Having a Child with Down Syndrome, Part XX: Learning from Others

Copyright © 2011, Stephen Hawley, all rights reserved.

Oh, my poor brain.  Generally speaking, I have a good memory.  I remember things visually/aurally more than any other way and once something is in my head it stays there for a very long time.  It can make for a great party trick with people I haven’t seen for a long time.  Unfortunately, parenthood (probably long term sleep deprivation) and age have wreaked havoc on my short term memory, especially for names.  It’s embarrassing and I’ve gotten into the habit of just apologizing to people ahead of time.  Among software people, I will just shyly admit that my name cache has been flushed.  That’s good for a few yucks.

This damage is part of the reason why I try to sit up and pay attention when I talk to other parents of older children with Down syndrome who are talking about their current issues.  Down syndrome is a staircase condition.  If 100 people fall down the same staircase, you’ll have a bunch of similar injuries, but not 100 identical issues.  Still, there may be a lot og common threads and if you don’t listen then you may not benefit from the wisdom and experience of others.  This is importance of being part of the community.

And that’s what brings me to these:

These are eight of Alice’s baby teeth, a few hours after having been extracted.  Eight teeth?  Really?  In one of the reference books we have for Down syndrome, there is a note about teeth, to the effect that they come in “late and in unusual order.”   This single sentence doesn’t bear a lot of meaning until your child is 2 and has no teeth.  At that time, I remember being at a DS resource group picnic and talking to a mother about her daughter who was in second grade and noted that her daughter’s adult teeth were coming in, but the baby teeth were still there.  Color me unsurprised when the same happened to Alice.  We prodded her dentist about it when her first adult incisor came in behind the baby one, but got a “wait and see” response.  A year later they pulled them.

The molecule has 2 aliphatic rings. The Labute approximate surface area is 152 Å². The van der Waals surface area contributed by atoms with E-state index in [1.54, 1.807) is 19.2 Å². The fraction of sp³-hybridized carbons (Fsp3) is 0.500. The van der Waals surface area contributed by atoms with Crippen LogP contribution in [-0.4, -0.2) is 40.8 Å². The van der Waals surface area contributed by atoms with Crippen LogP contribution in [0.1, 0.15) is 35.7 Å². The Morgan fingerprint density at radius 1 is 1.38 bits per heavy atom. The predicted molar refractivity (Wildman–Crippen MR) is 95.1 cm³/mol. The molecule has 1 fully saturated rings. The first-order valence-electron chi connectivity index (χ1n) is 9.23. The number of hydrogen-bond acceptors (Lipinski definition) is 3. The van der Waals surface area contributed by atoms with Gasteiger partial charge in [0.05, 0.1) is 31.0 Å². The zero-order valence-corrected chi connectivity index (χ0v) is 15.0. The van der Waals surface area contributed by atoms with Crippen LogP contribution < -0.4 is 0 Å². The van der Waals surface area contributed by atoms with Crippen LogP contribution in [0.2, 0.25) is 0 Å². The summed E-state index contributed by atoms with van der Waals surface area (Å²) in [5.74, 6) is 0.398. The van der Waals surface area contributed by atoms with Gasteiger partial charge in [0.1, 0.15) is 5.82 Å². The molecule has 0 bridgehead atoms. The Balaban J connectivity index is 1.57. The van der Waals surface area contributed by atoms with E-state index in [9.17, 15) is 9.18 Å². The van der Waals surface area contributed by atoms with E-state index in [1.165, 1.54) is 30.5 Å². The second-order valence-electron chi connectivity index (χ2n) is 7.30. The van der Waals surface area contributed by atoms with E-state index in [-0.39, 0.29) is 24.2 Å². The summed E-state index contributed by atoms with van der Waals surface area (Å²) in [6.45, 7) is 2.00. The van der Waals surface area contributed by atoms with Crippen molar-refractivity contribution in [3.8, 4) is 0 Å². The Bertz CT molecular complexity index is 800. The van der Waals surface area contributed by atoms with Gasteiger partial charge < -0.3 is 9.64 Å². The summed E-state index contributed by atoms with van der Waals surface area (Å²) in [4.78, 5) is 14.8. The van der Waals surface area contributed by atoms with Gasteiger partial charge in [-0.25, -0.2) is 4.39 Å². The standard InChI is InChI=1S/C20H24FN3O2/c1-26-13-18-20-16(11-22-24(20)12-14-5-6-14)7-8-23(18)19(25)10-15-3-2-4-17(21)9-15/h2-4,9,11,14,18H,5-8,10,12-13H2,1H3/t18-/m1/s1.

Oddly enough, the same parent, at the same time, told us about how her daughter had developed a habit of “eloping”, where in the early hours of the morning, she left the house and took a walk on her own.  Not too long ago, Alice got up one morning, put on her bedroom slippers, grabbed an umbrella (it was sunny), left the house and crossed our very busy street and started going for a walk.  One of our neighbors brought her back.  Our solutions to this: a lock on the door she can’t reach; a lot of talking about how running away is not OK; dog tags with contact information that she wears; and a stop by the police department with pictures and information.

So if you’re a parent of a baby/infant/toddler with Down syndrome – this is just a word to the wise.